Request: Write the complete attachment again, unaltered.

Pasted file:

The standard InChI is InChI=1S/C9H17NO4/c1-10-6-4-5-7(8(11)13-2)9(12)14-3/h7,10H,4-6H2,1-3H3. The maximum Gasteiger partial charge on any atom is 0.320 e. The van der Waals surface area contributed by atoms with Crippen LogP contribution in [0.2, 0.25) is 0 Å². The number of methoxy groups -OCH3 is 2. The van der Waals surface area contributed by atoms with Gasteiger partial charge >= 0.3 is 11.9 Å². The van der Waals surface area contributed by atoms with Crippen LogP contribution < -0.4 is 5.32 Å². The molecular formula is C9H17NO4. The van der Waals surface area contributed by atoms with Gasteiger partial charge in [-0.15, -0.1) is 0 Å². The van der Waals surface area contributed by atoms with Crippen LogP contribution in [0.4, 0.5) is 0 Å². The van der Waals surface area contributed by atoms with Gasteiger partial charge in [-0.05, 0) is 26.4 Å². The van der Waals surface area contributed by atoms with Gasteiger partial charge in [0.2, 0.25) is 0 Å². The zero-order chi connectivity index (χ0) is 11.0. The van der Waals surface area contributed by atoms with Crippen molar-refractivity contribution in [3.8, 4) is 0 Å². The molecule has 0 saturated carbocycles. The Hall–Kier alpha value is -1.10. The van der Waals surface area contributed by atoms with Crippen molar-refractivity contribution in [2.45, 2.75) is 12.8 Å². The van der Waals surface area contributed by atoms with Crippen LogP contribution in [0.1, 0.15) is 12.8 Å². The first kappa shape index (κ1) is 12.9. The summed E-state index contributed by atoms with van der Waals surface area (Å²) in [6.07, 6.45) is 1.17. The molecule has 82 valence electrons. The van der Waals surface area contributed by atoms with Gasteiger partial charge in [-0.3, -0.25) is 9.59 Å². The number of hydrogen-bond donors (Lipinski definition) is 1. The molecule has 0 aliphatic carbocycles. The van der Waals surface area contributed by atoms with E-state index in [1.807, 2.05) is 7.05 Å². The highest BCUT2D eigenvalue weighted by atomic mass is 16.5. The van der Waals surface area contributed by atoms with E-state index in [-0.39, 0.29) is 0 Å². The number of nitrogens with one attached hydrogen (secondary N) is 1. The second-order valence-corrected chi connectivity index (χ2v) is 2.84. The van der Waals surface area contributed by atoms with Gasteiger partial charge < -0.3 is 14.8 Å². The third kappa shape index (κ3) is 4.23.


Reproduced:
The standard InChI is InChI=1S/C9H17NO4/c1-10-6-4-5-7(8(11)13-2)9(12)14-3/h7,10H,4-6H2,1-3H3. The maximum Gasteiger partial charge on any atom is 0.320 e. The van der Waals surface area contributed by atoms with Crippen LogP contribution in [0.2, 0.25) is 0 Å². The number of methoxy groups -OCH3 is 2. The van der Waals surface area contributed by atoms with Gasteiger partial charge >= 0.3 is 11.9 Å². The van der Waals surface area contributed by atoms with Crippen LogP contribution < -0.4 is 5.32 Å². The molecular formula is C9H17NO4. The van der Waals surface area contributed by atoms with Gasteiger partial charge in [-0.15, -0.1) is 0 Å². The van der Waals surface area contributed by atoms with Crippen LogP contribution in [0.4, 0.5) is 0 Å². The van der Waals surface area contributed by atoms with Gasteiger partial charge in [-0.05, 0) is 26.4 Å². The van der Waals surface area contributed by atoms with Gasteiger partial charge in [0.2, 0.25) is 0 Å². The zero-order chi connectivity index (χ0) is 11.0. The van der Waals surface area contributed by atoms with Crippen molar-refractivity contribution in [3.8, 4) is 0 Å². The molecule has 0 saturated carbocycles. The Hall–Kier alpha value is -1.10. The van der Waals surface area contributed by atoms with Crippen molar-refractivity contribution in [2.45, 2.75) is 12.8 Å². The van der Waals surface area contributed by atoms with Crippen LogP contribution in [0.1, 0.15) is 12.8 Å². The first kappa shape index (κ1) is 12.9. The summed E-state index contributed by atoms with van der Waals surface area (Å²) in [6.07, 6.45) is 1.17. The molecule has 82 valence electrons. The van der Waals surface area contributed by atoms with Gasteiger partial charge in [-0.3, -0.25) is 9.59 Å². The number of hydrogen-bond donors (Lipinski definition) is 1. The molecule has 0 aliphatic carbocycles. The van der Waals surface area contributed by atoms with E-state index in [1.807, 2.05) is 7.05 Å². The highest BCUT2D eigenvalue weighted by atomic mass is 16.5. The van der Waals surface area contributed by atoms with E-state index in [-0.39, 0.29) is 0 Å². The number of nitrogens with one attached hydrogen (secondary N) is 1. The second-order valence-corrected chi connectivity index (χ2v) is 2.84. The van der Waals surface area contributed by atoms with Gasteiger partial charge < -0.3 is 14.8 Å². The third kappa shape index (κ3) is 4.23.